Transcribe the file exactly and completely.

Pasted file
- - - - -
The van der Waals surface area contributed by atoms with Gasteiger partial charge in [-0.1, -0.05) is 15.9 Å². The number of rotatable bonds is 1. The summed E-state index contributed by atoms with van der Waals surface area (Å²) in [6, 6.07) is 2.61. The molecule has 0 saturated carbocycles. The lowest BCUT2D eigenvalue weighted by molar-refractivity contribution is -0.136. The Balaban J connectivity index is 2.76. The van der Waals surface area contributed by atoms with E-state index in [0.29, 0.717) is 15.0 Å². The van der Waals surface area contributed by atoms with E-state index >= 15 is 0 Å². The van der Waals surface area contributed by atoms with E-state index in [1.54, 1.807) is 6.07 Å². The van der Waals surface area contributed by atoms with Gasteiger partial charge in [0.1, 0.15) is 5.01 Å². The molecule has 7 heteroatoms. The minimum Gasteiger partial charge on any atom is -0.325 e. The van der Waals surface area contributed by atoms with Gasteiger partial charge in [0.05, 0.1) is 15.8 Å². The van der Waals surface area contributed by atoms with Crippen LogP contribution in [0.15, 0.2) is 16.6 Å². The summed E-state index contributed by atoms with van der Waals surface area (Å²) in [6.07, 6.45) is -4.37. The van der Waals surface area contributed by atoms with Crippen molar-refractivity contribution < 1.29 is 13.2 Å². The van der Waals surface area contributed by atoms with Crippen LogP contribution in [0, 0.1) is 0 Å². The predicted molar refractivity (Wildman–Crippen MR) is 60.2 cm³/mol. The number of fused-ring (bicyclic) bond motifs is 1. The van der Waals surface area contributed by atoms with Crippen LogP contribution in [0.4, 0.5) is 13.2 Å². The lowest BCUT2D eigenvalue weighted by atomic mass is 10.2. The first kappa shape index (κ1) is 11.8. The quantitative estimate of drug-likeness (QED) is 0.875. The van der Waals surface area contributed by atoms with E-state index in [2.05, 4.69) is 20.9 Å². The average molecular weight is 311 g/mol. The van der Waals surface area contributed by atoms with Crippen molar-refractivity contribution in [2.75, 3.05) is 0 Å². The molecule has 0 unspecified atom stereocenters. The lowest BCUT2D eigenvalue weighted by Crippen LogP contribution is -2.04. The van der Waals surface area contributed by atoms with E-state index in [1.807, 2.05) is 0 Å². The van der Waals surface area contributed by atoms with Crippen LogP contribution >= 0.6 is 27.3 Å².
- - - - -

The van der Waals surface area contributed by atoms with Gasteiger partial charge in [-0.1, -0.05) is 15.9 Å². The number of rotatable bonds is 1. The summed E-state index contributed by atoms with van der Waals surface area (Å²) in [6, 6.07) is 2.61. The molecule has 0 saturated carbocycles. The lowest BCUT2D eigenvalue weighted by molar-refractivity contribution is -0.136. The Balaban J connectivity index is 2.76. The van der Waals surface area contributed by atoms with E-state index in [0.29, 0.717) is 15.0 Å². The van der Waals surface area contributed by atoms with E-state index >= 15 is 0 Å². The van der Waals surface area contributed by atoms with E-state index in [1.54, 1.807) is 6.07 Å². The van der Waals surface area contributed by atoms with Gasteiger partial charge in [0.1, 0.15) is 5.01 Å². The molecule has 7 heteroatoms. The minimum Gasteiger partial charge on any atom is -0.325 e. The van der Waals surface area contributed by atoms with Gasteiger partial charge in [0.05, 0.1) is 15.8 Å². The van der Waals surface area contributed by atoms with Crippen LogP contribution in [0.15, 0.2) is 16.6 Å². The summed E-state index contributed by atoms with van der Waals surface area (Å²) in [6.07, 6.45) is -4.37. The van der Waals surface area contributed by atoms with Crippen molar-refractivity contribution < 1.29 is 13.2 Å². The van der Waals surface area contributed by atoms with Crippen LogP contribution in [0, 0.1) is 0 Å². The predicted molar refractivity (Wildman–Crippen MR) is 60.2 cm³/mol. The number of fused-ring (bicyclic) bond motifs is 1. The van der Waals surface area contributed by atoms with Crippen LogP contribution in [0.4, 0.5) is 13.2 Å². The lowest BCUT2D eigenvalue weighted by atomic mass is 10.2. The first kappa shape index (κ1) is 11.8. The quantitative estimate of drug-likeness (QED) is 0.875. The van der Waals surface area contributed by atoms with E-state index in [2.05, 4.69) is 20.9 Å². The average molecular weight is 311 g/mol. The van der Waals surface area contributed by atoms with Crippen molar-refractivity contribution in [2.75, 3.05) is 0 Å². The molecule has 0 unspecified atom stereocenters. The lowest BCUT2D eigenvalue weighted by Crippen LogP contribution is -2.04. The van der Waals surface area contributed by atoms with E-state index in [1.807, 2.05) is 0 Å². The van der Waals surface area contributed by atoms with Crippen LogP contribution >= 0.6 is 27.3 Å².